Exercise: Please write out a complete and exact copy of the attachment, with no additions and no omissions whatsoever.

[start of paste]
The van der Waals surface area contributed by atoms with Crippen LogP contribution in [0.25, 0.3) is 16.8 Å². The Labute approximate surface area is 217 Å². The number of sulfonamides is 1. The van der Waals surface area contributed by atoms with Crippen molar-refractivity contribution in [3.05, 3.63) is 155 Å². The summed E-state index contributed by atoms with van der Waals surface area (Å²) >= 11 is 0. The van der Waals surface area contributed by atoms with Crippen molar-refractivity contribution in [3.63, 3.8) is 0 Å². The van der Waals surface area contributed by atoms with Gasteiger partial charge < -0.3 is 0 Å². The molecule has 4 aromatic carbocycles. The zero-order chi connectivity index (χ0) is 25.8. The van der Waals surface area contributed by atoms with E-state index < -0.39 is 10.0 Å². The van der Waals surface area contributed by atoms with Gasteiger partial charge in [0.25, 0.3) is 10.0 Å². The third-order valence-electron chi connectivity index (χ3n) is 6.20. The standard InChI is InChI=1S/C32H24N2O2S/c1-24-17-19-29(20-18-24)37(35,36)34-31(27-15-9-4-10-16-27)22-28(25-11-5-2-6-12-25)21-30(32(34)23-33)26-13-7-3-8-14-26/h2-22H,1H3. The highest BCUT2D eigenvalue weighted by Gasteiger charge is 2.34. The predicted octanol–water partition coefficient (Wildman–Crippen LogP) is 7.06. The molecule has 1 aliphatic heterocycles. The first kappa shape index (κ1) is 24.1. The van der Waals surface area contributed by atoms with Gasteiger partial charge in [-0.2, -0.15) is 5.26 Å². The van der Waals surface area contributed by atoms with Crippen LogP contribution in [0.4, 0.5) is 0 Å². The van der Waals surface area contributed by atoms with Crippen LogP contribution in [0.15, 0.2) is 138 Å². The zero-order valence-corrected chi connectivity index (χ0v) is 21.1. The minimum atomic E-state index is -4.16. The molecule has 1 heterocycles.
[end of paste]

The van der Waals surface area contributed by atoms with Crippen LogP contribution in [0.25, 0.3) is 16.8 Å². The Labute approximate surface area is 217 Å². The number of sulfonamides is 1. The van der Waals surface area contributed by atoms with Crippen molar-refractivity contribution in [3.05, 3.63) is 155 Å². The summed E-state index contributed by atoms with van der Waals surface area (Å²) >= 11 is 0. The van der Waals surface area contributed by atoms with Crippen molar-refractivity contribution in [3.63, 3.8) is 0 Å². The van der Waals surface area contributed by atoms with Gasteiger partial charge < -0.3 is 0 Å². The molecule has 4 aromatic carbocycles. The zero-order chi connectivity index (χ0) is 25.8. The van der Waals surface area contributed by atoms with E-state index < -0.39 is 10.0 Å². The van der Waals surface area contributed by atoms with Gasteiger partial charge in [0.25, 0.3) is 10.0 Å². The third-order valence-electron chi connectivity index (χ3n) is 6.20. The standard InChI is InChI=1S/C32H24N2O2S/c1-24-17-19-29(20-18-24)37(35,36)34-31(27-15-9-4-10-16-27)22-28(25-11-5-2-6-12-25)21-30(32(34)23-33)26-13-7-3-8-14-26/h2-22H,1H3. The highest BCUT2D eigenvalue weighted by Gasteiger charge is 2.34. The predicted octanol–water partition coefficient (Wildman–Crippen LogP) is 7.06. The molecule has 1 aliphatic heterocycles. The first kappa shape index (κ1) is 24.1. The van der Waals surface area contributed by atoms with Gasteiger partial charge in [-0.2, -0.15) is 5.26 Å². The van der Waals surface area contributed by atoms with Crippen LogP contribution in [0.4, 0.5) is 0 Å². The van der Waals surface area contributed by atoms with Crippen LogP contribution in [0.15, 0.2) is 138 Å². The zero-order valence-corrected chi connectivity index (χ0v) is 21.1. The minimum atomic E-state index is -4.16. The molecule has 1 heterocycles.